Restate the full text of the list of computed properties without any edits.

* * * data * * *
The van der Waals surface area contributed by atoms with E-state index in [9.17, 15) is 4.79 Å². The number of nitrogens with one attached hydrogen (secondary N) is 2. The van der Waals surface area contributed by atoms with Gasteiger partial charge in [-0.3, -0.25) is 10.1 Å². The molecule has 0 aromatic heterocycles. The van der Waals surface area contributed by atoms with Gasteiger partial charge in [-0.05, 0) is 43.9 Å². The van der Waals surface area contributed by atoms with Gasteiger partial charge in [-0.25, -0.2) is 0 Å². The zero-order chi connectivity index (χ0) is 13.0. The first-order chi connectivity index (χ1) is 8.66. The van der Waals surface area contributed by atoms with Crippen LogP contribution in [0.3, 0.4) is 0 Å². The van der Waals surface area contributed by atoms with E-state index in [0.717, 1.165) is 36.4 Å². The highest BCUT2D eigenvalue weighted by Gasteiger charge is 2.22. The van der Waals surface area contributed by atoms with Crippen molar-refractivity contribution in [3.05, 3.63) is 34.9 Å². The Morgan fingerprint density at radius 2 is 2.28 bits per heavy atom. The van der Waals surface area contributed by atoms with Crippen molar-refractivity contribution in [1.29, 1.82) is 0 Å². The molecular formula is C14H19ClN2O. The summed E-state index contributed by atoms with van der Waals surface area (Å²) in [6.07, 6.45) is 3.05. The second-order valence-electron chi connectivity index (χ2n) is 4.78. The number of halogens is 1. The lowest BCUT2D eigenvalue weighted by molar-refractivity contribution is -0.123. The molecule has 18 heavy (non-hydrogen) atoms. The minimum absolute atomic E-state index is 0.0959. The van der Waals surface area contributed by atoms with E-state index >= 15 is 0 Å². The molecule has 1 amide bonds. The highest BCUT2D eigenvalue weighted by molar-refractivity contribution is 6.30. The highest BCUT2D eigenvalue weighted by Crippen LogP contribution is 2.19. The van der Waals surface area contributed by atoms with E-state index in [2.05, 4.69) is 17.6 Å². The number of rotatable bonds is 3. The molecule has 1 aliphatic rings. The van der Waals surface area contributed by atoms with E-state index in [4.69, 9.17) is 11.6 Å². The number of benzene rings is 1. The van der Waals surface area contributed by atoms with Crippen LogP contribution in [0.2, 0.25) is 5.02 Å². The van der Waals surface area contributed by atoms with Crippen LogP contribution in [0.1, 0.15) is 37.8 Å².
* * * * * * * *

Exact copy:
The van der Waals surface area contributed by atoms with E-state index in [9.17, 15) is 4.79 Å². The number of nitrogens with one attached hydrogen (secondary N) is 2. The van der Waals surface area contributed by atoms with Gasteiger partial charge in [-0.3, -0.25) is 10.1 Å². The molecule has 0 aromatic heterocycles. The van der Waals surface area contributed by atoms with Gasteiger partial charge in [-0.05, 0) is 43.9 Å². The van der Waals surface area contributed by atoms with Gasteiger partial charge in [-0.25, -0.2) is 0 Å². The zero-order chi connectivity index (χ0) is 13.0. The first-order chi connectivity index (χ1) is 8.66. The van der Waals surface area contributed by atoms with Crippen LogP contribution in [0.3, 0.4) is 0 Å². The van der Waals surface area contributed by atoms with E-state index in [0.717, 1.165) is 36.4 Å². The highest BCUT2D eigenvalue weighted by Gasteiger charge is 2.22. The van der Waals surface area contributed by atoms with Crippen molar-refractivity contribution in [3.05, 3.63) is 34.9 Å². The Morgan fingerprint density at radius 2 is 2.28 bits per heavy atom. The van der Waals surface area contributed by atoms with Crippen molar-refractivity contribution in [1.29, 1.82) is 0 Å². The molecular formula is C14H19ClN2O. The summed E-state index contributed by atoms with van der Waals surface area (Å²) in [6.07, 6.45) is 3.05. The second-order valence-electron chi connectivity index (χ2n) is 4.78. The number of halogens is 1. The lowest BCUT2D eigenvalue weighted by molar-refractivity contribution is -0.123. The molecule has 18 heavy (non-hydrogen) atoms. The minimum absolute atomic E-state index is 0.0959. The van der Waals surface area contributed by atoms with E-state index >= 15 is 0 Å². The molecule has 1 amide bonds. The highest BCUT2D eigenvalue weighted by molar-refractivity contribution is 6.30. The highest BCUT2D eigenvalue weighted by Crippen LogP contribution is 2.19. The van der Waals surface area contributed by atoms with E-state index in [2.05, 4.69) is 17.6 Å². The number of rotatable bonds is 3. The molecule has 1 aliphatic rings. The van der Waals surface area contributed by atoms with E-state index in [4.69, 9.17) is 11.6 Å². The number of benzene rings is 1. The van der Waals surface area contributed by atoms with Crippen LogP contribution in [0.2, 0.25) is 5.02 Å². The van der Waals surface area contributed by atoms with Crippen LogP contribution in [0.1, 0.15) is 37.8 Å².